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2014

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Large-scale wireless networks: stochastic geometry and ordering

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Recently, the location of the nodes in wireless networks has been modeled as point processes. In this dissertation, various scenarios of wireless communications in large-scale networks modeled as point processes are considered. The first part of the dissertation considers signal

Recently, the location of the nodes in wireless networks has been modeled as point processes. In this dissertation, various scenarios of wireless communications in large-scale networks modeled as point processes are considered. The first part of the dissertation considers signal reception and detection problems with symmetric alpha stable noise which is from an interfering network modeled as a Poisson point process. For the signal reception problem, the performance of space-time coding (STC) over fading channels with alpha stable noise is studied. We derive pairwise error probability (PEP) of orthogonal STCs. For general STCs, we propose a maximum-likelihood (ML) receiver, and its approximation. The resulting asymptotically optimal receiver (AOR) does not depend on noise parameters and is computationally simple, and close to the ML performance. Then, signal detection in coexisting wireless sensor networks (WSNs) is considered. We define a binary hypothesis testing problem for the signal detection in coexisting WSNs. For the problem, we introduce the ML detector and simpler alternatives. The proposed mixed-fractional lower order moment (FLOM) detector is computationally simple and close to the ML performance. Stochastic orders are binary relations defined on probability. The second part of the dissertation introduces stochastic ordering of interferences in large-scale networks modeled as point processes. Since closed-form results for the interference distributions for such networks are only available in limited cases, it is of interest to compare network interferences using stochastic. In this dissertation, conditions on the fading distribution and path-loss model are given to establish stochastic ordering between interferences. Moreover, Laplace functional (LF) ordering is defined between point processes and applied for comparing interference. Then, the LF orderings of general classes of point processes are introduced. It is also shown that the LF ordering is preserved when independent operations such as marking, thinning, random translation, and superposition are applied. The LF ordering of point processes is a useful tool for comparing spatial deployments of wireless networks and can be used to establish comparisons of several performance metrics such as coverage probability, achievable rate, and resource allocation even when closed form expressions for such metrics are unavailable.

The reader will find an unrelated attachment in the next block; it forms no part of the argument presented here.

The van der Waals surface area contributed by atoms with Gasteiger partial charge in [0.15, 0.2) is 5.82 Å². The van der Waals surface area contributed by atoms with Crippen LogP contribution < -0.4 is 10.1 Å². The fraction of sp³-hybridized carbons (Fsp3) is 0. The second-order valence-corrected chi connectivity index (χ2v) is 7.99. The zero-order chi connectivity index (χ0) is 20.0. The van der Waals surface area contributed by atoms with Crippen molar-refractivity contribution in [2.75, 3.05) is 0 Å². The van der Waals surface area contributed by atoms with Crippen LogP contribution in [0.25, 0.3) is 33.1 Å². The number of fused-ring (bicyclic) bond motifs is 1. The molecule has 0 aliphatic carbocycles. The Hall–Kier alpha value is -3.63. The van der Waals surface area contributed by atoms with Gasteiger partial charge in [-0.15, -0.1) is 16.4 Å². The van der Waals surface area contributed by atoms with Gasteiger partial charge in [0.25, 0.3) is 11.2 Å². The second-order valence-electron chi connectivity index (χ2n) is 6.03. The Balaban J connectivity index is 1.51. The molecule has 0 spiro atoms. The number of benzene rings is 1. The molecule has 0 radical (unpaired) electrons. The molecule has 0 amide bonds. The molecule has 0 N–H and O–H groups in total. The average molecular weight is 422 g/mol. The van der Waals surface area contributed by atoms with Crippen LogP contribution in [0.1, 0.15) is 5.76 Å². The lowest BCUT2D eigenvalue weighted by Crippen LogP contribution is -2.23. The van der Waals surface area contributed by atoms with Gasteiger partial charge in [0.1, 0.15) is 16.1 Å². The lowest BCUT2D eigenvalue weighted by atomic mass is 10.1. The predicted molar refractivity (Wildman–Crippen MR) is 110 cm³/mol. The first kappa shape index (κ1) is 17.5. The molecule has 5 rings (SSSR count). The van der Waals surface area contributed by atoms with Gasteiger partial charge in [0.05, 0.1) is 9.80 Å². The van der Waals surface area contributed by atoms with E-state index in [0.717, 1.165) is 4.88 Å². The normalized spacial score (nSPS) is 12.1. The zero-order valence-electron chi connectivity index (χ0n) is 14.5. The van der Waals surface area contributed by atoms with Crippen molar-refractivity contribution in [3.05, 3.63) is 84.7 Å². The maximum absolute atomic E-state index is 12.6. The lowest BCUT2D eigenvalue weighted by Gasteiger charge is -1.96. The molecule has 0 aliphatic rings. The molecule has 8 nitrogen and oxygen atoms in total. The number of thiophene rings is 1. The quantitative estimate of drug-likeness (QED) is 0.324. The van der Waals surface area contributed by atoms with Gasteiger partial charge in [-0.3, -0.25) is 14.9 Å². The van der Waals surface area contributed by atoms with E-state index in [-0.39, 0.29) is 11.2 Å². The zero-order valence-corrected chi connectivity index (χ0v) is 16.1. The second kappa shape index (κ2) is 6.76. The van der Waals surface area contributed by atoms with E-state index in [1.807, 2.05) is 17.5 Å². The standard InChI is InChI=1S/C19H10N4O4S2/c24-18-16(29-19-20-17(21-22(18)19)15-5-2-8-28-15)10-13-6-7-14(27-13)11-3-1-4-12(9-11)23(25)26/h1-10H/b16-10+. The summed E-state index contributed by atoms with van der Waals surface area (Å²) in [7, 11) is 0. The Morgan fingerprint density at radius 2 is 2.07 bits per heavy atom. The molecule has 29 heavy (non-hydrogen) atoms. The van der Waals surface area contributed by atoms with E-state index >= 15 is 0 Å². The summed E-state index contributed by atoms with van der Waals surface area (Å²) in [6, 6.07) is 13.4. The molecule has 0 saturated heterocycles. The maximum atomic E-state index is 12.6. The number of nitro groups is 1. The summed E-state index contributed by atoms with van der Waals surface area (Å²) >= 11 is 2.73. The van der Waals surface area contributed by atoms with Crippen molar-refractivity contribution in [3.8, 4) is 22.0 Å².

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2014